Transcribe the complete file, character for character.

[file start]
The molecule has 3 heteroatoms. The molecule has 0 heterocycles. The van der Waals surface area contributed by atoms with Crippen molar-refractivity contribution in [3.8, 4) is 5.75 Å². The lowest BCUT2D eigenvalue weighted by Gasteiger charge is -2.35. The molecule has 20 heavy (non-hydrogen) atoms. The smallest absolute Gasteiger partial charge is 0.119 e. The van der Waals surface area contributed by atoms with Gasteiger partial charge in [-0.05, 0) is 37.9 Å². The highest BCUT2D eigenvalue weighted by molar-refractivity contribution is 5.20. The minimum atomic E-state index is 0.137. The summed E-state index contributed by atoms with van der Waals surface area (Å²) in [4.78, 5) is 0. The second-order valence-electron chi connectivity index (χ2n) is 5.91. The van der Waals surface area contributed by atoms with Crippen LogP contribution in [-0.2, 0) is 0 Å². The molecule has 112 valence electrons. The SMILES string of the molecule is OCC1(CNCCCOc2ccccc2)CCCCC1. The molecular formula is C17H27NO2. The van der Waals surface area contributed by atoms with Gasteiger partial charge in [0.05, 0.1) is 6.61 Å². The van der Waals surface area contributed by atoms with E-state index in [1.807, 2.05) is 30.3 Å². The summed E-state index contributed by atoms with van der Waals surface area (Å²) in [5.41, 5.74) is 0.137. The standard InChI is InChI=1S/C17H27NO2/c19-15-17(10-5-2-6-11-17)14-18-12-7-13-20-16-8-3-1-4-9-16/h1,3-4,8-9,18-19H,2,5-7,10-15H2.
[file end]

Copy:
The molecule has 3 heteroatoms. The molecule has 0 heterocycles. The van der Waals surface area contributed by atoms with Crippen molar-refractivity contribution in [3.8, 4) is 5.75 Å². The lowest BCUT2D eigenvalue weighted by Gasteiger charge is -2.35. The molecule has 20 heavy (non-hydrogen) atoms. The smallest absolute Gasteiger partial charge is 0.119 e. The van der Waals surface area contributed by atoms with Gasteiger partial charge in [-0.05, 0) is 37.9 Å². The highest BCUT2D eigenvalue weighted by molar-refractivity contribution is 5.20. The minimum atomic E-state index is 0.137. The summed E-state index contributed by atoms with van der Waals surface area (Å²) in [4.78, 5) is 0. The second-order valence-electron chi connectivity index (χ2n) is 5.91. The van der Waals surface area contributed by atoms with Crippen LogP contribution in [-0.2, 0) is 0 Å². The molecule has 112 valence electrons. The SMILES string of the molecule is OCC1(CNCCCOc2ccccc2)CCCCC1. The molecular formula is C17H27NO2. The van der Waals surface area contributed by atoms with Gasteiger partial charge in [0.05, 0.1) is 6.61 Å². The van der Waals surface area contributed by atoms with E-state index in [1.807, 2.05) is 30.3 Å². The summed E-state index contributed by atoms with van der Waals surface area (Å²) in [5.41, 5.74) is 0.137. The standard InChI is InChI=1S/C17H27NO2/c19-15-17(10-5-2-6-11-17)14-18-12-7-13-20-16-8-3-1-4-9-16/h1,3-4,8-9,18-19H,2,5-7,10-15H2.